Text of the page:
# Opamp current source - Impedance matching to a laser diode - MHz range current modulation

I want to modulate the current through a laser diode with the output of a (FPGA into R2R DAC)source. I am using an opamp to do voltage to current conversion as shown in the circuit diagram. The laser diode is supposed to connect to the feedback loop of the opamp.

However, the laser diode is on an external PCB which has an SMA input. Hence I will connect the modulator to the diode using a 50-ohm coax cable. Since the coax cable is more than 10 cm long I am convinced that I need to treat it as a transmission line. The bandwidth required is 50 MHz. My solution to impedance matching the two systems is to put a resistor RS1 in series with the opamp out so as the net impedance there is 50 ohm and another RS2 near the diode so that the net impedance there too is 50 ohm (shown in the diagram). Is it the right way to do it? Do you have any suggestions?

I am guessing that the increased load due to the additional resistors won't be an issue since the current flowing through the line will be the same. Just to clarify, the opamp used here is a high slew rate, high current output (100mA) LM7171. The specs of this opamp is compliant with my requirements.

• Please edit your question with the degree of accuracy you need and the current with which you intend to drive the LED -- it bears on how complicated the circuit needs to be. Jun 25, 2022 at 21:57
• And it's probably a bad idea to drive your coax shield -- if it's an issue, it should be grounded. Depending on your needed accuracy, you may want to consider a Howland current pump or a PNP current mirror. Jun 25, 2022 at 22:05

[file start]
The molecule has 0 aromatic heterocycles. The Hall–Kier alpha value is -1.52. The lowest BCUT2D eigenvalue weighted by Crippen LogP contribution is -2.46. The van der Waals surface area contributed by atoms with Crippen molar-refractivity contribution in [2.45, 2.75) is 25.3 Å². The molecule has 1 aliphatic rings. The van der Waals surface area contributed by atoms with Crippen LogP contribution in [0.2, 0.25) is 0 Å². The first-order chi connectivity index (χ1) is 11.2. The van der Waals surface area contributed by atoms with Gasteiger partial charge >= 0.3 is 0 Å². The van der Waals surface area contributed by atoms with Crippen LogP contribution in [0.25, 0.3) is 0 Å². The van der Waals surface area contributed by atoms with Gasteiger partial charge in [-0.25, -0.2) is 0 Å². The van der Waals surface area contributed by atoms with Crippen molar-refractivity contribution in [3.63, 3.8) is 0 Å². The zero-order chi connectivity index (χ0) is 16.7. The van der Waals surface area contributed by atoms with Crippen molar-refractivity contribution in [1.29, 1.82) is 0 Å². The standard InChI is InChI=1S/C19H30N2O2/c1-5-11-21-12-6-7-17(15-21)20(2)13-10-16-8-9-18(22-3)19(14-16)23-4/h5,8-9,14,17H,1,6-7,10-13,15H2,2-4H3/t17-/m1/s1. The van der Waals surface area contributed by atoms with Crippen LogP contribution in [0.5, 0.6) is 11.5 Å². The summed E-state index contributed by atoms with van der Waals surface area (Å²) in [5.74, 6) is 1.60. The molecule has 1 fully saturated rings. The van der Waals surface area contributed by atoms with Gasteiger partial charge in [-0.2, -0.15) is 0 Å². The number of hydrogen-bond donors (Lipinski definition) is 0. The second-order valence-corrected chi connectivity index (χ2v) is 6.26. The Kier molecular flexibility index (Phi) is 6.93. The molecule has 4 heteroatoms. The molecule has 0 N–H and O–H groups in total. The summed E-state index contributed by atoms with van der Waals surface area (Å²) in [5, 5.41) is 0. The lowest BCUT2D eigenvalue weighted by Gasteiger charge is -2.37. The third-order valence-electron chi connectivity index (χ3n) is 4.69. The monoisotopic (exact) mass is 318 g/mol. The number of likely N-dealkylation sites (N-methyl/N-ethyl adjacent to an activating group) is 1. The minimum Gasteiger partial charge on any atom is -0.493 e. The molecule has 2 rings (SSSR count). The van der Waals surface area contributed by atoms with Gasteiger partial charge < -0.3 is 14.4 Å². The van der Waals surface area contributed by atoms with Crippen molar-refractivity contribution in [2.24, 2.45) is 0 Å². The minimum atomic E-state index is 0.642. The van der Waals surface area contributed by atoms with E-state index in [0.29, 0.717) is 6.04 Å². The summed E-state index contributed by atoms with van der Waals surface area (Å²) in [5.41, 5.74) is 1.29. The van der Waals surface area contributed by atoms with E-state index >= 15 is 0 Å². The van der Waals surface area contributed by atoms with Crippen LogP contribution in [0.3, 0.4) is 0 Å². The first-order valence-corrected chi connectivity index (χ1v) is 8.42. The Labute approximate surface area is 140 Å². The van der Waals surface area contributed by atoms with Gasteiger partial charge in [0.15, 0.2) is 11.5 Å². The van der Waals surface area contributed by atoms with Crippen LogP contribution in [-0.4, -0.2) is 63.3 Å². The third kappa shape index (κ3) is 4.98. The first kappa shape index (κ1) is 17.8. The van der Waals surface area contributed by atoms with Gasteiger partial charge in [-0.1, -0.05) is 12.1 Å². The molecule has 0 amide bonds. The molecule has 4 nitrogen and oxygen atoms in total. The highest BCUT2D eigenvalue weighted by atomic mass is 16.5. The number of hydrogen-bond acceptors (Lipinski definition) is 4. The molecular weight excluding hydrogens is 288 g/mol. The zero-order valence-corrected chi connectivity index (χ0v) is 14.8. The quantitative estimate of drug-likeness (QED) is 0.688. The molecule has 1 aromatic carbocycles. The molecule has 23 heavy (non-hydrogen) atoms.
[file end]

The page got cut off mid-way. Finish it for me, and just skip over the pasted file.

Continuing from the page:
• @TimWescott : I would ideally like to have a bias point of 35 mA and then have an increment of 1mA in both directions. So the range will be from 27mA - 43 mA for my 4bit R2R DAC. What do you mean by accuracy here though? The reproducibility of the current values? Jun 26, 2022 at 9:18

The bandwidth required is 50 MHz

50 MHz has a free-space wave length of 6 metres.

In cable it'll be about 4 metres.

Since the coax cable is more than 10 cm long I am convinced that I need to treat it as a transmission line

Do you really think 0.1 metres of t-line is going to be a showstopper?

The standard rule of thumb says if the length is shorter than one-tenth the shortest wavelength then it's not worth taking special action to deal with reflections. I'd start worrying at a t-line length of 50 cm.

• Thank you for the answer. Earlier, I had made a voltage source earlier to control a laser modulator (EOM) and it had problems with signal integrity when connected through the same coax. That is why I tried to get some reassurance. A current-based source will also work the same? Jun 25, 2022 at 19:21
• @RaviPradip If you really worry about the opamp stability, then place a footprint for a small capacitor from the opamp output to the inverting input. That will allow you to restrict useful opamp bandwidth to a level that is stable. Jun 25, 2022 at 19:22
• @RaviPradip really good simulators are free. They will eat this problem and spit out the answer in less than 1 second. Jun 25, 2022 at 19:25